Text: Saving old wood windows increases both longevity and sustainability.Traditionally, wooden window frames were made from old-growth forests – ones with trees 100 or more years old – because they offered the densest, strongest wood. Competition with other trees for resources slows growth in old-growth forest trees, creating tighter growth rings make for stronger wood. The vertical grains in heartwood are the strongest and make the best window frames.Heartwood is made as sapwood cells age and become filled with resins and materials called lignin. These resins bind the heartwood giving it strength. Older trees have more years of opportunity to develop a robust heartwood.Old Growth : New GrowthNew-growth wood, used in most new wooden windows, is produced in just 10 or 20 years, on a tree farm. Without the natural growing environment required to create dense heartwood, new-growth wood makes for windows that can break down sooner.
Image Description: A 12 pane double hung window divided into two parts vertically. Left side in new condition and the right is worn and weathered. The upper right pane is cracked, paint is peeling exposing wood, putty under the muntin is cracking. In the lower right corner is a magnification of the tenon and mortise joint used to construct the window frame.

Text: A wooden window is a simple system with three components. The WOOD expand and contracts with the rise and fall in temperature. This responsiveness also means that it is both strong and flexible enough to accommodate the inflexible glass. The GLASS, the least flexible part of the system, lets in light and keeps out weather. Created of sand (or silicon), it is semi-viscous and its molecules move very slowly over time. PUTTY hold the glass pane in the wooden sash. Traditionally, putty is a mixture of linseed oil and a fine powder of calcium carbonate that bonds to the wood and seals water out. It takes many years to fully harden, so it’s able to flex when the wood shrinks or expands. Putty is a good partner to the wood.Wood is a good partner to the glass. Though broken glass needs to be replaced, the rest of the system is repairable, and yearly checks can make sure the rest of the system stays healthy. Paint keeps the wood protected from moisture and insects. Repainting is required when it cracks or peels. Putty needs to be scraped and reapplied if it is separating form the wood or cracked.The construction of wooden windows most often includes joinery like mortise and tenon systems. Since they don’t require adhesives, broken parts can be replaced, rather than replacing the whole window.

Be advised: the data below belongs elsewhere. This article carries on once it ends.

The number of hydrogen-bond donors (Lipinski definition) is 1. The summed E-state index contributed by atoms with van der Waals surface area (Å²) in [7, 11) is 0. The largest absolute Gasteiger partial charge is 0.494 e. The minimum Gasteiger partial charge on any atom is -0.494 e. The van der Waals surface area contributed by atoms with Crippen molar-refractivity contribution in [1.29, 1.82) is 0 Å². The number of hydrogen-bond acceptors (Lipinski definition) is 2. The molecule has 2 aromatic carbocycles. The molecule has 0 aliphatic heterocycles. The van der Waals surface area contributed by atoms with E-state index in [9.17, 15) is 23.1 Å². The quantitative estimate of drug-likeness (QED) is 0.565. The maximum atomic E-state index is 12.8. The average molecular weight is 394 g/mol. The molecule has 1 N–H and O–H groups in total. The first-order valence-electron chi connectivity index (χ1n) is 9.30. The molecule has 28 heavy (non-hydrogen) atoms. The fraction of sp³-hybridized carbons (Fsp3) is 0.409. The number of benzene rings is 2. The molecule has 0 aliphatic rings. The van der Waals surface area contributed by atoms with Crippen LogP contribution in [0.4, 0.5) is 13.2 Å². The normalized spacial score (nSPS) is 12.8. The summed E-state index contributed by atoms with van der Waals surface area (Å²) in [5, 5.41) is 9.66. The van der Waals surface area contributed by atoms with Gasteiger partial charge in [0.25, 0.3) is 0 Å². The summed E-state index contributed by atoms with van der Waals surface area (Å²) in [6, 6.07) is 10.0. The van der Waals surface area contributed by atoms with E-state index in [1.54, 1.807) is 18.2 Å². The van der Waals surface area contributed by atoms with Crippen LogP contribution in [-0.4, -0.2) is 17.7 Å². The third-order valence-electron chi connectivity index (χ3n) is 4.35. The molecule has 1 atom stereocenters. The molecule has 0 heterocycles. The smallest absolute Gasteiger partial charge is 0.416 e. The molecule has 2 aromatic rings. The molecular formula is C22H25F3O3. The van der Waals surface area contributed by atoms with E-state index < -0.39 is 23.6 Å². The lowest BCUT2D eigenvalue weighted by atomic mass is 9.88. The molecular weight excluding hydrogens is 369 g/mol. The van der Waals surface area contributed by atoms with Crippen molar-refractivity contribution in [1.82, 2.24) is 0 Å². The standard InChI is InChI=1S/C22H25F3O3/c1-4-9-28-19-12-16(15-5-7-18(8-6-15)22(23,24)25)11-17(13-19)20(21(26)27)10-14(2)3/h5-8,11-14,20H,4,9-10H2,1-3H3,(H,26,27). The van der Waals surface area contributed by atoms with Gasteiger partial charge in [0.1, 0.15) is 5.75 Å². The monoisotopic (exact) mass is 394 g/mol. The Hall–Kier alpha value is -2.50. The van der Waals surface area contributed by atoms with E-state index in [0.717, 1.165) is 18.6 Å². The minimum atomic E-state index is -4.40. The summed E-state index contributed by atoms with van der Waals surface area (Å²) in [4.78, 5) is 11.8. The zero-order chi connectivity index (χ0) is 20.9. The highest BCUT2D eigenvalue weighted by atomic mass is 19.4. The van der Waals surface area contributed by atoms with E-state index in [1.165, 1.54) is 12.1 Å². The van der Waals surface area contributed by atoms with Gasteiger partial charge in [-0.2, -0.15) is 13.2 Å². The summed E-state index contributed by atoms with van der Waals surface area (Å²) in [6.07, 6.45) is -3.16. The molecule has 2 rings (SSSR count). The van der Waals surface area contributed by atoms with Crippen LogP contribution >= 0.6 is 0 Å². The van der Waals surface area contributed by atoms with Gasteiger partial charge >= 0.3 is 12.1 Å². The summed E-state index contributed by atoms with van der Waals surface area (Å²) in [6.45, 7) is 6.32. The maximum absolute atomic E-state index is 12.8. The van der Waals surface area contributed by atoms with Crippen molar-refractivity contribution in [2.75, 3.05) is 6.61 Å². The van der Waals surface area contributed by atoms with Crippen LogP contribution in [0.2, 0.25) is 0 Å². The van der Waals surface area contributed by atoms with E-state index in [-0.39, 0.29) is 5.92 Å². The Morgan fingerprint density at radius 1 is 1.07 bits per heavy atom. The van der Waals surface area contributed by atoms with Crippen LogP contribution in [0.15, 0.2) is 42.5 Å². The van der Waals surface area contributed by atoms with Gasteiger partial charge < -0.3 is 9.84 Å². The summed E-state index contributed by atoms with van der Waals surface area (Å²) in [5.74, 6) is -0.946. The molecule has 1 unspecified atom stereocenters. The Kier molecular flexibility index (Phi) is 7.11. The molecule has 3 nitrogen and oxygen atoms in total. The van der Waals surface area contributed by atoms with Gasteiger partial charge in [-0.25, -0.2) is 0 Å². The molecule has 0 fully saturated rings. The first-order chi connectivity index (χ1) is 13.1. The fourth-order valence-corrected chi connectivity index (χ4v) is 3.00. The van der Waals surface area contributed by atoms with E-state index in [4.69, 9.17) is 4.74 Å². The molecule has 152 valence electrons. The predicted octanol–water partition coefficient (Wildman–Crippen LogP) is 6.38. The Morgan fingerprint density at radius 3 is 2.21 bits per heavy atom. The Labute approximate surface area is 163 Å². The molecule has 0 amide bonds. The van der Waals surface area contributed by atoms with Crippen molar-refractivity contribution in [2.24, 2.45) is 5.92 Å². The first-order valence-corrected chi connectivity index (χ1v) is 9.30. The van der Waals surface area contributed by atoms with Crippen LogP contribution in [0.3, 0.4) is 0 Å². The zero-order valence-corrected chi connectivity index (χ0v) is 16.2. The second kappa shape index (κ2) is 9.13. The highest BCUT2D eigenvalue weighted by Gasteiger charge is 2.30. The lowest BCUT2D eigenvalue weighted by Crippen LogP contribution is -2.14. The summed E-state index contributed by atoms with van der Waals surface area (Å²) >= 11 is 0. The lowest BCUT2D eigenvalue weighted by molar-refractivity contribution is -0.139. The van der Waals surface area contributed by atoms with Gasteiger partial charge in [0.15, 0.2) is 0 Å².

Image Description: A white woman with a dark brown hair pulled back in a ponytail wearing a long sleeve dark gray shirt is looking out a window at a brown field on the horizon.

Text: If cared for, old-growth wooden windows have a potential life span of hundreds of years, making history a vital part of today.Source: Andrea Savonty, Savonty Restoration; National Center for Preservation Technology and Training, National Park Service.

Last updated: August 6, 2021